Vaccine race stripped of moral ground

Editorial | Mary Ma 20 May 2020

The race to develop a Covid-19 vaccine has reached a critical stage now that a handful of studies have emerged with the potential to begin larger clinical trials.

Massachusetts-based company Moderna was among the latest to report early results. It said a vaccine based on an unconventional approach has been shown to be safe and well-tolerated in a small group of volunteers and that bigger trials will be done to determine its efficacy.

The race for a cure is not only massive, but also unprecedented.

It may be ironic but, as the race escalates, all safeguard protocols deemed essential to the development of a safe medical product have been lowered to grant maximum expediency to what would previously have been an extremely lengthy process. But I hope that such expediency is not just about convenience.

Let's look back on what top Hong Kong microbiologist Yuen Kwok-yung has said. While his remarks on the virus were rarely disputed - except for the time he criticized Chinese people's fervor for serving wild animals on plates - his recent words about the vaccine race have gone largely unreported.

If a vaccine was developed after all the shortcuts to accelerate it, would you be among the brave first few to receive an injection of it?

Yuen said he dared not. His answer spoke volumes.

As the race goes on, expediency must not be made the equal of convenience.

So it only frightens listeners every time US President Donald Trump declares how close the US is to developing a vaccine.

And at the World Health Assembly, President Xi Jinping said that - should the research be successful - a vaccine candidate being developed by China would be made available for the "global public good" so that it would be available to all.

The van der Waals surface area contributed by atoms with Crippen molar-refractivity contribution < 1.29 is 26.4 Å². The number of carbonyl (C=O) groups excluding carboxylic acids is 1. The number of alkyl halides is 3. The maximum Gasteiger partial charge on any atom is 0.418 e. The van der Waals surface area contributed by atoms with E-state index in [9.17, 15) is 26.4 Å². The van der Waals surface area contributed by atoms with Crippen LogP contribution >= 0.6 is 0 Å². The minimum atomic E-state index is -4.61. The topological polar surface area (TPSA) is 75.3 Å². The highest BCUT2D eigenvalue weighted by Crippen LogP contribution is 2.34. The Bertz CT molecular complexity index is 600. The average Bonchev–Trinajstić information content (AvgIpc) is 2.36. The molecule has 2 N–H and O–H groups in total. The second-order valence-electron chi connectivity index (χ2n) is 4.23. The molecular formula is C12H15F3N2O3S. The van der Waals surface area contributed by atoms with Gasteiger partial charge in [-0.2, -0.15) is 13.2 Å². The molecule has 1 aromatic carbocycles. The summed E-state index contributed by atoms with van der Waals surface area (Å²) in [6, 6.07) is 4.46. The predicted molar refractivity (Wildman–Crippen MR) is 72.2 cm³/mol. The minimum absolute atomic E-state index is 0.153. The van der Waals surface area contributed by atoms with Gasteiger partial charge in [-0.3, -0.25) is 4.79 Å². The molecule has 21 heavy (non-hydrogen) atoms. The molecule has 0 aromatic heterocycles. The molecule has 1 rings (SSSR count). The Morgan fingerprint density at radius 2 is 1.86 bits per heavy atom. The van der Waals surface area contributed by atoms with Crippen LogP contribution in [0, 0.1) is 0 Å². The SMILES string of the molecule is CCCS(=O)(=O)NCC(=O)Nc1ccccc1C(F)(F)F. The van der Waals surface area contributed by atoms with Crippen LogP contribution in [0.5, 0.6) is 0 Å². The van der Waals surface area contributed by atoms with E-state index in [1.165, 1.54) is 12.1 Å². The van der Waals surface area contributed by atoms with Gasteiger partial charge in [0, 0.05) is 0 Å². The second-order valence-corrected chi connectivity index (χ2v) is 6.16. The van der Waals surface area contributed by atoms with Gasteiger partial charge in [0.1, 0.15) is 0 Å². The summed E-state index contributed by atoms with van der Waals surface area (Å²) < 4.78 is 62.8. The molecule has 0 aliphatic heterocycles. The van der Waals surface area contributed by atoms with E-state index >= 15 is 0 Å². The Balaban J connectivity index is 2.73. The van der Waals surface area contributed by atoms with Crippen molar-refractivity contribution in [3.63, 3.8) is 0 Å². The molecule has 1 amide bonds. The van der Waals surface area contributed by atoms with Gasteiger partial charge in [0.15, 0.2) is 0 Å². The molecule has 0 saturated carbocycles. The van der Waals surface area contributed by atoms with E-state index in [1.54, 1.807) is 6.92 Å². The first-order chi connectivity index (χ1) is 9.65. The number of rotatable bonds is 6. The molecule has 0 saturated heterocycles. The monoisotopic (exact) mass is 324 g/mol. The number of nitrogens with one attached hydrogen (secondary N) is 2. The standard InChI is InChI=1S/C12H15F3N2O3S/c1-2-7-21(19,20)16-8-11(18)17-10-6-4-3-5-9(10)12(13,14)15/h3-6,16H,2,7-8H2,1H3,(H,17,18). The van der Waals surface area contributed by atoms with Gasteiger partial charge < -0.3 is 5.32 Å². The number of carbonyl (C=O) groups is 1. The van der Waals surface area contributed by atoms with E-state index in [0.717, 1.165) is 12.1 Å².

Unfortunately, countries still bitter about receiving sub-standard surgical masks and protective gowns from Chinese suppliers after paying them millions of dollars may be forgiven for not showing enough enthusiasm towards Xi's promise as they may be concerned about the safety of a vaccine made in China.

And what of Trump's vacillating vaccine pronouncements? Would you be among the first to line up for a shot of his hurriedly prepared cure?

According to the Coalition for Epidemic Preparedness Innovations, there were 115 vaccine candidates at various stages of development as of early April. But only five have pulled ahead of the rest in the race.

One, by Chinese company CanSino, is being trialled in Wuhan, where the virus first erupted. The others are Moderna and Inovio in the US, and Oxford University and Imperial College London in Britain.

CanSino was reported to be entering into its phase two clinical trial, although it has not yet published results of phase one.

Who will cross the finish line first? It's anyone's guess.

But I am certain that, while people should have equal access to a cure, the current race will be followed immediately by another competition as governments scramble to secure a share of the cure.

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